And A Nice Chianti
By Elizabeth Creith
We in the pet trade know there’s no typical snake owner. The general public may consider that a snake is usually accessorized with Doc Martens, a shaved head, multiple tattoos and—oh, yes—a Y chromosome. In fact, quite a few of our snake owners are women. So I wasn’t surprised when a smartly dressed, middle-aged woman came in one lovely July day and asked for a mouse to feed a snake.
Snake owners can be quite picky when it comes to what they feed their pet. Shutterstock
“What size mouse?” I asked.
She looked a little startled.
“They come in sizes?”
Now I was surprised. Most snake owners not only know the exact size of mouse their snake eats, but also how many, how often and what color and sex the snake prefers. We put our mice in take-out boxes, and we always show the customer the mouse before taping the box shut. We’ve known customers to send the order back to the kitchen because their snake prefers white or brown; male or female. You think a wine connoisseur has taste buds? That’s nothing compared to some of our customers’ snakes.
“Hmmm, a full-bodied, mature white female with brown patches, kept on pine shavings and fed—hmmm—lab chow, carrots and—yes, a hint of celery. Delicious! Pass the chianti.”
I thought we were doing pretty well to offer fresh or frozen and four sizes, but maybe our selection is inadequate. Perhaps we should have a menu specifying sexes and colors; pine bedding or paper bedding. Maybe we should offer little packets of condiments with the mice. What goes best with mouse? Plum sauce, salt and vinegar or plain old ketchup?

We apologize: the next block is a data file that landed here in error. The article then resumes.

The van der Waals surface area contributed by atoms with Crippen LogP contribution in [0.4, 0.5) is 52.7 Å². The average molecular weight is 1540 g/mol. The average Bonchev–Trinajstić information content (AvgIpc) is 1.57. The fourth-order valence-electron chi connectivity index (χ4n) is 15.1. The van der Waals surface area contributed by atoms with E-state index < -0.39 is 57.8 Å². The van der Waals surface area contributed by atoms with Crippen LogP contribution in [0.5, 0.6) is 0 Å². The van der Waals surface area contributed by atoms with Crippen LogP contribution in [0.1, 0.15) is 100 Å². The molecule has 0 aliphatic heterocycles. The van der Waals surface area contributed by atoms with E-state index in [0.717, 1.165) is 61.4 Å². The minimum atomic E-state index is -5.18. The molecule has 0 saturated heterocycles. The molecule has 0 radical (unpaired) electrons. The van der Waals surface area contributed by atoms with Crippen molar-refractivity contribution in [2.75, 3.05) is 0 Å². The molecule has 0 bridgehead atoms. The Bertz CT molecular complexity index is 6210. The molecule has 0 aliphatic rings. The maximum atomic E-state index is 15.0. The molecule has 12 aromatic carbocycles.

It was positively refreshing to have someone whose snake wasn’t a connoisseur and who wasn’t going to quibble on the size of the ears or the shade of the fur!
“They come in several sizes,” I said. “Pinkies, fuzzies, hoppers and adults. How big around is your snake?”
“About this big,” she said, holding up her manicured baby finger. “Maybe just a little bigger.”
“A little hopper, then,” I said, and went to get it.
As I tipped the box toward her, however, she held up her hand and turned her head away.
“That’s fine,” she said. “I don’t want to see it. I’ll just tip it into the tank and leave. It’s my son’s snake, and he’s out West working for the summer. I said I’d look after the thing for him, but I’m not handling the mice.”
“What kind of snake?” I asked.
“An Egyptian house snake. He bought it here.”
“Oh, I remember that one!” And I did—a lovely, docile little brown snake with a beautiful sheen to his skin. “That’s such a pretty snake, and so calm.”
She looked at me like I was missing a screw—probably the same one her son was missing—took her mouse and left.
A week later she was back.
“You were right,” she said. “He’s a nice little snake. I’m kind of getting used to him. I need another hopper.”
Within a few visits she was positively chatty about the snake.
“I call him Henry,” she said. “My son never even named him—can you imagine? Anyway, he looks like a Henry I once knew.”
While I was still trying to imagine what that Henry might have looked like, she said, “One hopper, please.”
As I went to fetch it she called after me.
“A female, if you have it. I think Henry prefers the taste of the females.”
Time to print that menu and order the ketchup.